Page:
It’s “gotcha journalism” and cyber-bullying lacking a sense of fairness, decency and balance. Tabuchi once misrepresented Tokyo’s mayor, quoting him out of context during an interview in New York. Ben figured he “caught” an ESPN announcer comparing an African-American to a gorilla. I can imagine the thoughts in Ben’s mind. “This could be a big breaking story. Like Howard Cosell comparing an NFL player to a monkey.”

So he jumped on it and stirred up the juveniles in the Lord of the Flies. And why not. No adult at NYT was lurking above telling him “stop this nonsense” or “stay focussed on tennis” or “check your facts before you tweet”. In fact, NYT editors have openly encouraged sports reporters to go beyond sports and wander into the minefields of identity and gender politics. They don’t even require writers to understand high-level tennis or NYT-level journalism. Some stories read like PR puff pieces with newsworthy angles — “US player feels more Mexican than American” — buried at the bottom.


They likely haven’t taught Ben about media law and defamation. They didn’t assign Ben to cover city hall, courts, police or education beats, where he could learn about the consequences of burning sources, damaging people and offending readers. They took a sports geek, with his arcane knowledge of statistics, and flung him naked into an arena outside his area of expertise. It was like sending the education reporter to cover boxing, or asking the climate change expert to explain the technique on Djokovic’s inside-out forehand.

Why was a privileged white male NYT sportswriter even scouring the internet for a supposedly racist comment in the first place? Is that his job?

Thanks to editorial incompetence, Ben didn’t do the job of a journalist at any level. He never asked Adler whether he meant “gorilla” or “guerrilla”. He didn’t ask Adler: “Are you a racist?” Ben didn’t bother to ask these questions, because his NYT editors don’t demand it.

These editors don’t care if Tabuchi openly cheerleads malicious smear campaigns by her hero Jake “the Fake” Adelstein, the “Jason Blair of Japan” who calls critics stalkers, rapists, pedophiles and trolls. They don’t care if Tabuchi, Rothenberg and others confirm the suspicions of Trump supporters who call us “enemies of the people”. Tabuchi, Rothenberg and NYT get their clicks. They drive the conversation. They brag about gaining more subscribers. They think they’re winning.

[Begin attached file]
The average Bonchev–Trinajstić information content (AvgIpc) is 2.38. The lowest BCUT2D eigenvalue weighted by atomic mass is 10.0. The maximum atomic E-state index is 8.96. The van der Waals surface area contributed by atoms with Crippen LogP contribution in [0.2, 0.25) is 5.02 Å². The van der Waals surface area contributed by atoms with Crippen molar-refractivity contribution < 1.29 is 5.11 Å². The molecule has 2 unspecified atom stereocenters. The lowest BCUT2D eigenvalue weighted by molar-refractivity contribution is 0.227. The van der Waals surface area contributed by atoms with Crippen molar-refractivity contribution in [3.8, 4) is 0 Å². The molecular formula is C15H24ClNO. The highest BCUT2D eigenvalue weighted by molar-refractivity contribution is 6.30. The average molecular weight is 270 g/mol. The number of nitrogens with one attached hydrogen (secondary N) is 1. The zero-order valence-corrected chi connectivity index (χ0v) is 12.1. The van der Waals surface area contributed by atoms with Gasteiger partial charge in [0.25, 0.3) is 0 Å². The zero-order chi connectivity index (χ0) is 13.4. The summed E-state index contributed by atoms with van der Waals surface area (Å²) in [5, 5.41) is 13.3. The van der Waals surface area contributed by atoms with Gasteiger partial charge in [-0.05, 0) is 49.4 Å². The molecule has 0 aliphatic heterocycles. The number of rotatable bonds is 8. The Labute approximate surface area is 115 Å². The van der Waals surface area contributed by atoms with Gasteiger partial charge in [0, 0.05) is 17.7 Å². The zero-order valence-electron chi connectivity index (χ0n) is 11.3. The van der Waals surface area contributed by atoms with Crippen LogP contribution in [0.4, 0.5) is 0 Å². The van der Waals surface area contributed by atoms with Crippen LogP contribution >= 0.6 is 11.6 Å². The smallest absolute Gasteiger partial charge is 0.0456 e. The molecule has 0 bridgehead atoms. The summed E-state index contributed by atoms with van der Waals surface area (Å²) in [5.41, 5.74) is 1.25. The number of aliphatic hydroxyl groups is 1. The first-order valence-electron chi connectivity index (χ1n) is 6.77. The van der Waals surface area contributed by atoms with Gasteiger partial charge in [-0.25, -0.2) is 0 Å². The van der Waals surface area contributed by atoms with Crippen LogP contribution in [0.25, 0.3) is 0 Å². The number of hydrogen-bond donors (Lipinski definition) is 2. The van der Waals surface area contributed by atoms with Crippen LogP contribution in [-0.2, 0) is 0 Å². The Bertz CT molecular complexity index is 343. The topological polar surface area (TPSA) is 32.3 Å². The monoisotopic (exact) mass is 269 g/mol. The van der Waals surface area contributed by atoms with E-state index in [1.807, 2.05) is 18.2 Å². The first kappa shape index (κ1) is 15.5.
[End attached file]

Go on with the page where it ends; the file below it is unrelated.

I think they’re losing. Most tennis journalists and fans I know tell me privately they no longer buy or read the NYT. They like the classy old pro Christopher Clarey, but despise the uncouth youth such as Rothenberg.


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I’ve also canceled my subscription. Instead, I’m following knowledgeable, civilized, friendly tennis journalists like Pete Ziebron, Jared Pine, Aki Uchida, Ros Satar, and Chris Oddo among many others.

They didn’t join the lynch mob. Like me, they gave Adler the benefit of the doubt. I watched the ESNP clip several times. Venus was in fact sneaking up on her opponent’s second serve. Adler was praising her tactics. She was hanging back and then charging, like an animal or warrior. As the Associated Press pointed out, it’s impossible to discern if Adler said gorilla or guerrilla, which sound similar in English. Even if you believe Adler said “gorilla”, this word doesn’t make him a racist, and I doubt it would offend hardened warriors like Venus or Serena Williams, who have endured much worse in their life, including the murder of their sister.

Adler later explained that he grew up playing tennis with blacks and minorities on public courts in Los Angeles, and he often worked alongside Richard Williams, the father of Venus and Serena, at events in their native LA.

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The New York Times didn’t report this in their editions or through their Twitter feeds. The so-called “public editor” Liz Spayd hasn’t touched it. Thus critics can conclude that nobody dares sanction the likes of Rothenberg and Tabuchi. They have become the story. They are the stars of Lord of the Flies, and there’s no adult in the room. Clicks and scalps are more important than ethics or fundamentals. It’s all about exposing everybody else’s dirt, and covering up your own.

Given all that’s happened, Rothenberg and NYT managers, including the CEO, could start by formally apologizing to Adler and accepting responsibility for their actions. They could post a correction, publish a full feature with Adler’s side of the story and also investigate ESPN’s decision to fire Adler. It’s in the public interest, and the business interest of the NYT.

The NYT once printed 7000 words to clean house and win back readers after the Jayson Blair scandal. They should consider what it will take to win back fans this time. 

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(words, photos, screenshots by Christopher Johnson Globalite Media all rights reserved)